... <from, since> 19th of May <till, to, until> 20th of June

deslenguada

Senior Member
Castellano
is there any difference whe saying "from/since" 19th of May "to/untill/till" 20th of June"

I think "since" is kind of old-fashionned, isn't it? at it seems to be as only be used with years "since 1889" , "till" with hours "till 6 p.m" I see "to" las the most appropaite of these three but "untill" doesn't sound bad if used with days" Please let me know whether I'm right or not. Thank you.
 
  • is there any difference whe saying "from/since" 19th of May "to/untill/till" 20th of June"

    I think "since" is kind of old-fashionned, isn't it? at it seems to be as only be used with years "since 1889" , "till" with hours "till 6 p.m" I see "to" las the most appropaite of these three but "untill" doesn't sound bad if used with days" Please let me know whether I'm right or not. Thank you.



    Hi Deslenguada,

    I would say "I shall be away from 19th May until 20th June"



    LRV
     

    Porteño

    Member Emeritus
    British English
    As a simple statement of dates relating to a period of time I would go along with la reine victoria. However, there are many other time expressions where you might want to use 'since', 'till' or 'until'.

    I've live here since 1981.
    I'll wait for you till six o'clock and no longer.
    Until/'til tomorrow!
     

    Hockey13

    Senior Member
    AmEnglish/German
    As a simple statement of dates relating to a period of time I would go along with la reine victoria. However, there are many other time expressions where you might want to use 'since', 'till' or 'until'.

    I've lived here since 1981.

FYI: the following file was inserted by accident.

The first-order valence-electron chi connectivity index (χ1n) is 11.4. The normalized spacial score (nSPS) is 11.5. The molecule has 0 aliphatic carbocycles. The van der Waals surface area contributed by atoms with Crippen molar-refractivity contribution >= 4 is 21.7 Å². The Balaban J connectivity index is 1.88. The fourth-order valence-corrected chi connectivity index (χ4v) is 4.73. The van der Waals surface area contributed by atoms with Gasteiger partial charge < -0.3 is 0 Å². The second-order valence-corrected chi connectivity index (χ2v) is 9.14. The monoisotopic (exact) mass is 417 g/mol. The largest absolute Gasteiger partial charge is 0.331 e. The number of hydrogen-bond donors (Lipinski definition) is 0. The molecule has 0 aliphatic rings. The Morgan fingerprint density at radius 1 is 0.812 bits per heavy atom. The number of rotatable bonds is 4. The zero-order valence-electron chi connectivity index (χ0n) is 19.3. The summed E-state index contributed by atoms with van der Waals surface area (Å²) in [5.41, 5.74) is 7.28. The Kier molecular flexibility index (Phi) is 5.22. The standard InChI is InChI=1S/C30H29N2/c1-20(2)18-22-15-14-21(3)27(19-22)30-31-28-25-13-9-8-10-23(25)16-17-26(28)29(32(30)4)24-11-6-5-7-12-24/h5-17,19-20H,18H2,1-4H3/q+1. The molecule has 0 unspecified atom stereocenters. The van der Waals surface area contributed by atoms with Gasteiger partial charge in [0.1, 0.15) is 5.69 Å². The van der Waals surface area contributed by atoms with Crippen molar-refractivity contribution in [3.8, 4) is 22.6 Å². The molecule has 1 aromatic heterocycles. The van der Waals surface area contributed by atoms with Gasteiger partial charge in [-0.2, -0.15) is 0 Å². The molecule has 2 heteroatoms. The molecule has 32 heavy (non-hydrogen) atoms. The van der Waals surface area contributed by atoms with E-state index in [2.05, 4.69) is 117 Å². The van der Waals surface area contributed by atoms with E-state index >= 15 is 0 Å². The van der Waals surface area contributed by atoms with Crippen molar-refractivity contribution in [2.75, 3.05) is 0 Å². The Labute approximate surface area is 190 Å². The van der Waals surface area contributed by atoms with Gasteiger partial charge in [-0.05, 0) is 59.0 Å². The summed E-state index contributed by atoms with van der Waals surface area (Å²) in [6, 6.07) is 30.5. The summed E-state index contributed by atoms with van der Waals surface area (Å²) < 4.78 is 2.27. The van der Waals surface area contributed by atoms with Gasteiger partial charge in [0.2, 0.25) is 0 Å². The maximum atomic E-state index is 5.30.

I'll wait for you till six o'clock and no longer.
    Until/'til tomorrow!

    I believe till is the shortened form of until. Til' could just be another way to say it, I suppose. In my opinion, you can always say either "until" or "till," but if you want to be less form and quicker, just say "till."
     

    EvilWillow

    Senior Member
    German (Germany)
    You can't combine since with to/until, and that has nothing to do with old-fashionedness or modernity.

    Since
    is followed by a point in time.

    - I have been waiting since 2 o'clock.
    I have been waiting all the time, starting at 2 o'clock, until you finally came.

    - I haven't been on holiday since August 2003.
    The last time I was on holiday was in August 2003. Until now, in 2006, I haven't been on holiday again.

    From ... to/until
    is used to specify a period of time.

    - I was in Greece from 20th August to 29th August.
    I might have been in Greece some other time since then.

    Note: until is written with one L only. Till or 'til is colloquial.
     

    RafaelX

    Senior Member
    Polish
    From ... to/until[/I] is used to specify a period of time.

    - I was in Greece from 20th August to 29th August.
    I might have been in Greece some other time since then.

    Note: until is written with one L only. Till or 'til is colloquial.

    From your post I infer that there is no real difference between to/until when we want to state the duration of something/period when it went or is going on, is that right?

    I mean, I have to say that I've also heard people using from followed by to or until in various contexts and I'm curious if there is any difference or not.

    Here: http://www.english-test.net/forum/ftopic50696.html somebody explains it as follows: "If you're dealing with time, the correct preposition is till. If it's for distance, then the correct preposition is to. So remember: time = till; location = to"

    Does such explanation make any sense to you? I don't buy it.
     
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